MDR – Managed Detection and Response
MDR is a managed service that often combines technology with outsourced analysts to detect and respond to malicious behavior on a network. MDR providers offer technology that covers endpoints, networks, cloud services, operational technology and internet of things (IoT), as well as collecting other sources like logs and data, according to Gartner’s Market Guide for Managed Detection and Response Services.
The premise of MDR is similar to MSSP (managed security service provider) in that both solutions offload cybersecurity tasks to a third-party provider. However, MDR and MSSPs have a few key differences:
- MSSPs typically do not weed out false positives; they simply forward alerts to the in-house IT team who must then determine how to respond to them. In general, MSSPs do not focus on the response component of cybersecurity; they use firewalls, antivirus, and other tools to prevent threats.
- Threat analysis and intelligence is often a component of MDR. MSSPs generally work with a rule-based system to identify known threats and focus less on analysis.
- MSSPs may mainly focus on helping their clients meet compliance. Using an MDR platform can inadvertently achieve compliance, but it is not a main priority.
Some traditional MSSPs now offer MDR services as part of their portfolios, through acquisitions and building their own services.
MDR can help provide containment actions as part of incident response to help customers without internal security operations centers (SOC) functionality to provide immediate action.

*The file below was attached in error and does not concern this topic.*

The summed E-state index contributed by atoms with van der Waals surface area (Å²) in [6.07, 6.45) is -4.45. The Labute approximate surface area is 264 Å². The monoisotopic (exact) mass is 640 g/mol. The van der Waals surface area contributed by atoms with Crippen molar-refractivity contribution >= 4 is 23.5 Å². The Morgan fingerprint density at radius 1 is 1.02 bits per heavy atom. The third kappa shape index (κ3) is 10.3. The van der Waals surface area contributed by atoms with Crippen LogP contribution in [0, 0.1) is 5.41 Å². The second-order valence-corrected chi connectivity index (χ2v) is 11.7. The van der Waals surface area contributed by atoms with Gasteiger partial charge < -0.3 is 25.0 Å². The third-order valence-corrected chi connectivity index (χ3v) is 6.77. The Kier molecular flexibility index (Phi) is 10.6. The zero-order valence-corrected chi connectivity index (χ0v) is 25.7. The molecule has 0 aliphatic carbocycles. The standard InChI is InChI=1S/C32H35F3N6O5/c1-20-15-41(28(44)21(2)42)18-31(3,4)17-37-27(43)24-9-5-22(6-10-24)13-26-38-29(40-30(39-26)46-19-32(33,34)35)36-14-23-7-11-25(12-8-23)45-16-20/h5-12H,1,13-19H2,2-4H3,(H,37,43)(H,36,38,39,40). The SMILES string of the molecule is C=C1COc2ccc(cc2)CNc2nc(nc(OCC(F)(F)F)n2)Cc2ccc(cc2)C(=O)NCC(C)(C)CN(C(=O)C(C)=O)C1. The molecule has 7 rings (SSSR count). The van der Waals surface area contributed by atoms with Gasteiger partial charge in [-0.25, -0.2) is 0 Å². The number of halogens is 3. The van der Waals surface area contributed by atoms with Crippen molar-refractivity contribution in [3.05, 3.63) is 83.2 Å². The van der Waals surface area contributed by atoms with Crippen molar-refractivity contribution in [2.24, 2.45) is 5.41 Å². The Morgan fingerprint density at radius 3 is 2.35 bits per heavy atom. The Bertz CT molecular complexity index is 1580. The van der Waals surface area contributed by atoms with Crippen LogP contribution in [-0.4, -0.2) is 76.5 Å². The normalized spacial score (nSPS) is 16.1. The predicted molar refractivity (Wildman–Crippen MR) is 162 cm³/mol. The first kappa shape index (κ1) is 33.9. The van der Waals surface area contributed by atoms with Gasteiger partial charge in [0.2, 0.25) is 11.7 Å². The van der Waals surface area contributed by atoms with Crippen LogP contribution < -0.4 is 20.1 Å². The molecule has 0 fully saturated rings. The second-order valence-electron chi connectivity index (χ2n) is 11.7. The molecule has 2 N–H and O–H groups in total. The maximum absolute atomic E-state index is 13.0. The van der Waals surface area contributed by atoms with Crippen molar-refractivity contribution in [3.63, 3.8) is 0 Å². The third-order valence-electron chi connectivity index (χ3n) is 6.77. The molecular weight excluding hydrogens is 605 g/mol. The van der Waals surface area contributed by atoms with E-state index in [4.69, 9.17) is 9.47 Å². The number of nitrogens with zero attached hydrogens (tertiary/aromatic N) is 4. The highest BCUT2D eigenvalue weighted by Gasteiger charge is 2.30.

Best Tools for Lean Security Teams
These days, consolidating your toolset while making the most out of your current investments is the best strategy for bootstrapping security and/or IT teams. Blumira combines the best of the above technologies to provide more value to lean teams, including:
- An easy-to-use cloud SIEM platform that reduces deployment times down to hours and days, not months or years
- Wide coverage for your existing tech stack with integrations for endpoint protection, cloud infrastructure, firewalls, identity providers and more
- Automated threat detection that includes ongoing parser development to centralize and normalize your data, saving you time and resources
- Prioritized, contextualized security findings that help reduce alert fatigue and inform your team of what’s critical and needs immediate attention
- Built-in detection rules and tuning by Blumira’s security analyst team that perform proactive threat hunting on your behalf and automatically integrate them into Blumira’s platform
- Automated threat response with step-by-step playbooks that walk your team through next steps in remediation, whether to block or contain identified threats
- Honeypots to help you quickly detect lateral movement or unauthorized access attempts in your environment